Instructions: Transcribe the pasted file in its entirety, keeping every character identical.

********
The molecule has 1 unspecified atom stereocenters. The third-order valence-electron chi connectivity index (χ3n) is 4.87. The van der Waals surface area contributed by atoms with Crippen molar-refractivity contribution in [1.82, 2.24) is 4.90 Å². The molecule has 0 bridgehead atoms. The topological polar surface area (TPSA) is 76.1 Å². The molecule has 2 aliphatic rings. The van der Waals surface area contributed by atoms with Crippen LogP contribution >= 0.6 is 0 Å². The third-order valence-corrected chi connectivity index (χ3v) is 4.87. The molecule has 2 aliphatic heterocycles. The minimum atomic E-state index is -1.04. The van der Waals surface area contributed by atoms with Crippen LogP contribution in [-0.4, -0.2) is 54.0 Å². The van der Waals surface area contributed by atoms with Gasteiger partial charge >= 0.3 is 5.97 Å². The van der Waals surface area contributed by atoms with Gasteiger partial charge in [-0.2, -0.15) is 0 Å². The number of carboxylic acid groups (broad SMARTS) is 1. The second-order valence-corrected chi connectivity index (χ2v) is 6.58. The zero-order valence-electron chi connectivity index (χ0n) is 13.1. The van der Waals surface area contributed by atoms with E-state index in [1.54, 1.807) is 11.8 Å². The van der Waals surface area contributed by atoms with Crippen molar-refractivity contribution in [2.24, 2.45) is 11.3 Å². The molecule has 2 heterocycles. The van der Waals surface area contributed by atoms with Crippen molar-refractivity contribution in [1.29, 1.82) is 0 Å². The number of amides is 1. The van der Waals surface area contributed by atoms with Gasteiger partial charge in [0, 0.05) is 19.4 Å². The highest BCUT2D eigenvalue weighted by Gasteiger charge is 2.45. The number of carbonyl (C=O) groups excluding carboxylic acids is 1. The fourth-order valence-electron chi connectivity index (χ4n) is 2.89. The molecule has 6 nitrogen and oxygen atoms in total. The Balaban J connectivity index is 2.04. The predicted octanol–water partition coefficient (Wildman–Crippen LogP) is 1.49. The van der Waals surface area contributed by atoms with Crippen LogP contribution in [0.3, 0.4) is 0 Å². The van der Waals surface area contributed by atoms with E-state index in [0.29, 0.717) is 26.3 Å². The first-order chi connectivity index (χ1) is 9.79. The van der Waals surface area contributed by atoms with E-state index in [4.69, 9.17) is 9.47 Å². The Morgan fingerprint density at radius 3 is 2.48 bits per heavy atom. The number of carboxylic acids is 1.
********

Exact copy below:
The molecule has 1 unspecified atom stereocenters. The third-order valence-electron chi connectivity index (χ3n) is 4.87. The van der Waals surface area contributed by atoms with Crippen molar-refractivity contribution in [1.82, 2.24) is 4.90 Å². The molecule has 0 bridgehead atoms. The topological polar surface area (TPSA) is 76.1 Å². The molecule has 2 aliphatic rings. The van der Waals surface area contributed by atoms with Crippen LogP contribution >= 0.6 is 0 Å². The third-order valence-corrected chi connectivity index (χ3v) is 4.87. The molecule has 2 aliphatic heterocycles. The minimum atomic E-state index is -1.04. The van der Waals surface area contributed by atoms with Crippen LogP contribution in [-0.4, -0.2) is 54.0 Å². The van der Waals surface area contributed by atoms with Gasteiger partial charge >= 0.3 is 5.97 Å². The van der Waals surface area contributed by atoms with Gasteiger partial charge in [-0.2, -0.15) is 0 Å². The number of carboxylic acid groups (broad SMARTS) is 1. The second-order valence-corrected chi connectivity index (χ2v) is 6.58. The zero-order valence-electron chi connectivity index (χ0n) is 13.1. The van der Waals surface area contributed by atoms with E-state index in [1.54, 1.807) is 11.8 Å². The van der Waals surface area contributed by atoms with Crippen molar-refractivity contribution in [2.24, 2.45) is 11.3 Å². The molecule has 2 heterocycles. The van der Waals surface area contributed by atoms with Crippen molar-refractivity contribution in [1.29, 1.82) is 0 Å². The number of amides is 1. The van der Waals surface area contributed by atoms with Gasteiger partial charge in [0, 0.05) is 19.4 Å². The highest BCUT2D eigenvalue weighted by Gasteiger charge is 2.45. The number of carbonyl (C=O) groups excluding carboxylic acids is 1. The fourth-order valence-electron chi connectivity index (χ4n) is 2.89. The molecule has 6 nitrogen and oxygen atoms in total. The Balaban J connectivity index is 2.04. The predicted octanol–water partition coefficient (Wildman–Crippen LogP) is 1.49. The van der Waals surface area contributed by atoms with Crippen LogP contribution in [0.3, 0.4) is 0 Å². The van der Waals surface area contributed by atoms with E-state index in [0.29, 0.717) is 26.3 Å². The first-order chi connectivity index (χ1) is 9.79. The van der Waals surface area contributed by atoms with E-state index in [4.69, 9.17) is 9.47 Å². The Morgan fingerprint density at radius 3 is 2.48 bits per heavy atom. The number of carboxylic acids is 1.